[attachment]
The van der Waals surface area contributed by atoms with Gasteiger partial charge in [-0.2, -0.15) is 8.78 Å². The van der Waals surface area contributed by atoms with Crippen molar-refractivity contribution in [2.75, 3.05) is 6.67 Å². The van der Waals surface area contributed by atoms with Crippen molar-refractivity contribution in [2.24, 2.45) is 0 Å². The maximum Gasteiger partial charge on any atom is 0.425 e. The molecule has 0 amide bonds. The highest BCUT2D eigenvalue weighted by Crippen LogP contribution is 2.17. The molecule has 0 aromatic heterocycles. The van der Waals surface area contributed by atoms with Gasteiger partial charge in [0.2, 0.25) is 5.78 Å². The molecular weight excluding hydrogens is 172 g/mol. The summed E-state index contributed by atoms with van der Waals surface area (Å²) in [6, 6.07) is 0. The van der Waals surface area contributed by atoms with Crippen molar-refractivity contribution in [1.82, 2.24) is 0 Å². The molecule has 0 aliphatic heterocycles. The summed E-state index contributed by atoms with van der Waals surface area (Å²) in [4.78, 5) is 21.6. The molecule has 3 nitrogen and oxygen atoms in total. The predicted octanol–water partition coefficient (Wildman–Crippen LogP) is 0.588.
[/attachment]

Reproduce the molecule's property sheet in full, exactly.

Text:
The van der Waals surface area contributed by atoms with Gasteiger partial charge in [-0.2, -0.15) is 8.78 Å². The van der Waals surface area contributed by atoms with Crippen molar-refractivity contribution in [2.75, 3.05) is 6.67 Å². The van der Waals surface area contributed by atoms with Crippen molar-refractivity contribution in [2.24, 2.45) is 0 Å². The maximum Gasteiger partial charge on any atom is 0.425 e. The molecule has 0 amide bonds. The highest BCUT2D eigenvalue weighted by Crippen LogP contribution is 2.17. The molecule has 0 aromatic heterocycles. The van der Waals surface area contributed by atoms with Gasteiger partial charge in [0.2, 0.25) is 5.78 Å². The molecular weight excluding hydrogens is 172 g/mol. The summed E-state index contributed by atoms with van der Waals surface area (Å²) in [6, 6.07) is 0. The van der Waals surface area contributed by atoms with Crippen molar-refractivity contribution in [1.82, 2.24) is 0 Å². The molecule has 0 aliphatic heterocycles. The summed E-state index contributed by atoms with van der Waals surface area (Å²) in [4.78, 5) is 21.6. The molecule has 3 nitrogen and oxygen atoms in total. The predicted octanol–water partition coefficient (Wildman–Crippen LogP) is 0.588.